Students interact regularly with professional artists through the Dayton Artist-in-Residence program
The room was silent as Professor Daniel Lee picked up the fragile-looking baroque violin. He then began to play masterfully, accompanied by the soft, rhythmic plucks of another period instrument, the harpsichord. In the small, packed room, the sounds blended beautifully, allowing students to imagine themselves enjoying a private concert in the early 1700s.
The event was one in a series of lectures, demonstrations and masterclasses designed to help students understand and appreciate early music, and give them an opportunity to interact with the musicians and experts who play, make and study the instruments and the pieces written for them.
When the violin was invented, “the idea of a large concert hall was centuries away,” explained luthier Karl Dennis, a Rhode Island-based maker of both early and modern violins. The original violin was designed to play chamber music in small rooms, Dennis said, and the instrument evolved with the venue.
As Dennis described the difference in design, Lee, a period violinist with degrees in violin performance from Yale and Juilliard, demonstrated the variation in sound between the original violin and its descendant, the louder, modern violin of today.
“The modern violin is meant to imitate singing, whereas the baroque violin is made to imitate speaking,” explained Lee, an adjunct professor of music at Connecticut College and co-leader of the Sebastians, an ensemble that specializes in music of the baroque and classical eras. “It has qualities that give a little more nuance to the sound.”
Without a chin rest and with a shorter, straighter bow, playing the baroque violin also requires a different technique to play.
Maggie Cavanaugh '15, a human development major and music performance minor, said she has been working on three baroque pieces – two in class and one in her individual lessons (Connecticut College offers students free music lessons) – but she could never quite understand the draw.
Lee’s demonstration, she said, “really contextualized what it is to play period music in a modern world, and why making it as authentic as possible is so rewarding.”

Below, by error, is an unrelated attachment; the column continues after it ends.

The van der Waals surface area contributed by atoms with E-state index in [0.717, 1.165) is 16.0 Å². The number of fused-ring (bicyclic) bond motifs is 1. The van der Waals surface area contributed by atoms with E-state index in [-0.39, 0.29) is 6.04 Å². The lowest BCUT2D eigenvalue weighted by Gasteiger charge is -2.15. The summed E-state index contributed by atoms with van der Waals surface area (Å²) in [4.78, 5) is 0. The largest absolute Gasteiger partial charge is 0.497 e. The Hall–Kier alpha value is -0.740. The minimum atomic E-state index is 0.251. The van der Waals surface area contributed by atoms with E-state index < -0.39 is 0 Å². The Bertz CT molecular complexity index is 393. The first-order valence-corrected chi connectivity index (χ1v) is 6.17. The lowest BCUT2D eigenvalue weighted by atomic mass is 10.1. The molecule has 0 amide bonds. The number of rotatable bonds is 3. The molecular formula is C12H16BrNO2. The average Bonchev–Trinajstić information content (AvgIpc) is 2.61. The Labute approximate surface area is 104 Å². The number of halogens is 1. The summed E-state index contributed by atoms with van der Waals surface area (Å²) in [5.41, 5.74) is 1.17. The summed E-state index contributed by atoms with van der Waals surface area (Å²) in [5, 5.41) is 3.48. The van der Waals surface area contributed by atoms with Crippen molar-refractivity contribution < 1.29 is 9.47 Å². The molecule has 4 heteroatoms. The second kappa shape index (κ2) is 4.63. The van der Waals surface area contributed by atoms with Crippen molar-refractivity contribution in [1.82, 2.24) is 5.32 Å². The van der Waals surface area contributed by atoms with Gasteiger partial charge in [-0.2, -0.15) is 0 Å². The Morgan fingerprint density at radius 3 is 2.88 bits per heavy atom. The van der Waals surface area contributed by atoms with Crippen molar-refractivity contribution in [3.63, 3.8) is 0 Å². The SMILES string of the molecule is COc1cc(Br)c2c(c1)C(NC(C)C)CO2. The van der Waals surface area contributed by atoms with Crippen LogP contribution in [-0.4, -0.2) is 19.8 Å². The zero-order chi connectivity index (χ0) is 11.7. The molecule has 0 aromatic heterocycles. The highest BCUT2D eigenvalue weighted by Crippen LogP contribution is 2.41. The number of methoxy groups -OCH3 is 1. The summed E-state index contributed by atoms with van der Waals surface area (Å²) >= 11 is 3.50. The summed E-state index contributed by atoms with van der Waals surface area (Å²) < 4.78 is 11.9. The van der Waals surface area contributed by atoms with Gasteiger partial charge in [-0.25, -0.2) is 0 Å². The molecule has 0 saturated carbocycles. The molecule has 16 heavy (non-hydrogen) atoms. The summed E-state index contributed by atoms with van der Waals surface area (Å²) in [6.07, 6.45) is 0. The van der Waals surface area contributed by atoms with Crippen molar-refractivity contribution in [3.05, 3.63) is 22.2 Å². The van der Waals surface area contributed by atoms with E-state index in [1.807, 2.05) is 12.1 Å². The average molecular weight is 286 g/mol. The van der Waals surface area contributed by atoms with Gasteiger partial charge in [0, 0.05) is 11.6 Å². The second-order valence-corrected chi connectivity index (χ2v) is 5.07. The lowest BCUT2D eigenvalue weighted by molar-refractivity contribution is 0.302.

The Early Music Series is part of the College’s Dayton Artist-in-Residence program, which enhances the curriculum with a variety of opportunities for students to interact with and learn from professional artists. The residency is hosted by the departments of music, art, theater and dance, with each department planning a full year of events every four years.
In addition to the lecture and demonstration by Lee and Dennis, students have already been treated this year to a harpsichord masterclass taught by Linda Skernick, an adjunct professor of music at Connecticut College, and a lecture on the meaning and purpose of historical performance by musicologist Eric Rice, a music history professor and director of the Collegium Musicum at the University of Connecticut and the artistic director of the Connecticut Early Music Festival, which takes place each summer on the Connecticut College Campus.
Other events in the series include:
Nov. 1: Fortepiano Masterclass with Yi-heng Yang, prize-winning pianist and a member of the Davidsbund Piano Trio and Elbereth Duo; 4 p.m. in Evans Hall in Cummings Arts Center.
Nov. 1: “The Composers’ Instruments” concert, featuring works by Haydn, Mozart, Beethoven and CPE Bach performed on period instruments by Yi-heng Yang, fortepiano; Daniel Lee, violin; and Hannah Collins, cello; 7:30 p.m., Evans Hall in Cummings Arts Center. Tickets are $10 for the general public, $5 for students and seniors and free to Connecticut College students, staff and faculty with a college ID.
Nov. 5: Lecture and demonstration on period wind instruments by baroque oboist Meg Owens, an adjunct performance faculty member at George Mason University; 5:30 p.m., Cummings Arts Center Room 224.
Nov. 14: “The Vivaldi Project,” a concert by the Sebastians and Connecticut College students; 7:30 p.m., Evans Hall in Cummings Arts Center. Four Vivaldi concertos are interwoven with interludes composed by Robert Honstein. Tickets are $10 for general admission, $5 for seniors and students and free to Connecticut College staff, faculty and students with a college ID.
Nov. 21: Connecticut College Orchestra Concert; 7:30 p.m., Evans Hall in Cummings Arts Center. Assistant Professor of Music Mark Seto will conduct the orchestra in works by Georges Bizet and Maurice Ravel. Students will be joined by the Sebastians on pieces by Jean-Féry Rebel and Antonio Vivaldi. Tickets are $5 for general admission, $3 for seniors and students, and free to Connecticut College students, staff and faculty with college ID.
Nov. 23: Masterclass with soprano Jolle Greenleaf, artistic director TENET, one of New York’s preeminent vocal ensembles; 11 a.m, Evans Hall in Cummings Arts Center.
Nov. 23: “ODES: A St. Cecilia Celebration,” a concert by TENET, one of New York’s preeminent vocal ensembles, and the Sebastians; 4 p.m., Evans Hall in Cummings Arts Center. The concert will feature works by Henry Purcell and a special performance of Benjamin Britten's “Hymn to St. Cecilia” in honor of the 100th anniversary of his birth. Tickets are $10 for general admission, $5 for seniors and students, and free to Connecticut College students, staff and faculty with college ID.